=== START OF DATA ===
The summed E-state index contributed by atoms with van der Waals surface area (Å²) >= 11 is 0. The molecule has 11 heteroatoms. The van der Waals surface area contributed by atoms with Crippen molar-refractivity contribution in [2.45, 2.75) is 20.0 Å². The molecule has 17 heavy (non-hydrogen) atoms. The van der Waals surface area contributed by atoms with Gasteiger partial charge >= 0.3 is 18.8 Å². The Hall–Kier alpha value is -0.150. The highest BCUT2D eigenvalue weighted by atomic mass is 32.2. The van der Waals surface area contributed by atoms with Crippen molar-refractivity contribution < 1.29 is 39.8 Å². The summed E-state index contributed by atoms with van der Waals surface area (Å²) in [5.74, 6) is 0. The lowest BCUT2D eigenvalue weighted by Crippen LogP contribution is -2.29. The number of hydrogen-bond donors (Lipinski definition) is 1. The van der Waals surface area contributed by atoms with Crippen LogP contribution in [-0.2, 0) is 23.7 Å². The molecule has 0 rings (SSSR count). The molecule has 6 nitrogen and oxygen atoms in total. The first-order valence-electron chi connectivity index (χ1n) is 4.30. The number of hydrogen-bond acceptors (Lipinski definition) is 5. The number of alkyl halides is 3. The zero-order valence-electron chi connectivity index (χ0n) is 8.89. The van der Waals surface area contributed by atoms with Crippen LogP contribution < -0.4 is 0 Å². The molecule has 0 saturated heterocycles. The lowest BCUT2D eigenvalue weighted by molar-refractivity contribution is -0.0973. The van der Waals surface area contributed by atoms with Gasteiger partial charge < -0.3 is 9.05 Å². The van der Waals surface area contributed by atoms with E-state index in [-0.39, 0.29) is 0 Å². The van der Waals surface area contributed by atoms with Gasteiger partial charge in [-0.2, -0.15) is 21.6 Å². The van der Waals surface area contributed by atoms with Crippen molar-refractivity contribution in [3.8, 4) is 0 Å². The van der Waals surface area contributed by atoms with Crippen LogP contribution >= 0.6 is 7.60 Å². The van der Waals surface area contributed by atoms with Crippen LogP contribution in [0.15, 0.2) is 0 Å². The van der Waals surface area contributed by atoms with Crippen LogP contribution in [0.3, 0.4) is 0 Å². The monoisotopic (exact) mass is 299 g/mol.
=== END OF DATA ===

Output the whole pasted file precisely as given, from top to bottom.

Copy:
The summed E-state index contributed by atoms with van der Waals surface area (Å²) >= 11 is 0. The molecule has 11 heteroatoms. The van der Waals surface area contributed by atoms with Crippen molar-refractivity contribution in [2.45, 2.75) is 20.0 Å². The molecule has 17 heavy (non-hydrogen) atoms. The van der Waals surface area contributed by atoms with Gasteiger partial charge >= 0.3 is 18.8 Å². The Hall–Kier alpha value is -0.150. The highest BCUT2D eigenvalue weighted by atomic mass is 32.2. The van der Waals surface area contributed by atoms with Crippen molar-refractivity contribution < 1.29 is 39.8 Å². The summed E-state index contributed by atoms with van der Waals surface area (Å²) in [5.74, 6) is 0. The lowest BCUT2D eigenvalue weighted by Crippen LogP contribution is -2.29. The number of hydrogen-bond donors (Lipinski definition) is 1. The van der Waals surface area contributed by atoms with Crippen LogP contribution in [-0.2, 0) is 23.7 Å². The molecule has 0 rings (SSSR count). The molecule has 6 nitrogen and oxygen atoms in total. The first-order valence-electron chi connectivity index (χ1n) is 4.30. The number of hydrogen-bond acceptors (Lipinski definition) is 5. The number of alkyl halides is 3. The zero-order valence-electron chi connectivity index (χ0n) is 8.89. The van der Waals surface area contributed by atoms with Crippen LogP contribution < -0.4 is 0 Å². The molecule has 0 saturated heterocycles. The lowest BCUT2D eigenvalue weighted by molar-refractivity contribution is -0.0973. The van der Waals surface area contributed by atoms with Gasteiger partial charge < -0.3 is 9.05 Å². The van der Waals surface area contributed by atoms with E-state index in [-0.39, 0.29) is 0 Å². The van der Waals surface area contributed by atoms with Gasteiger partial charge in [-0.2, -0.15) is 21.6 Å². The van der Waals surface area contributed by atoms with Crippen molar-refractivity contribution in [3.8, 4) is 0 Å². The van der Waals surface area contributed by atoms with Crippen LogP contribution >= 0.6 is 7.60 Å². The van der Waals surface area contributed by atoms with Crippen LogP contribution in [0.15, 0.2) is 0 Å². The van der Waals surface area contributed by atoms with Crippen LogP contribution in [0.3, 0.4) is 0 Å². The monoisotopic (exact) mass is 299 g/mol.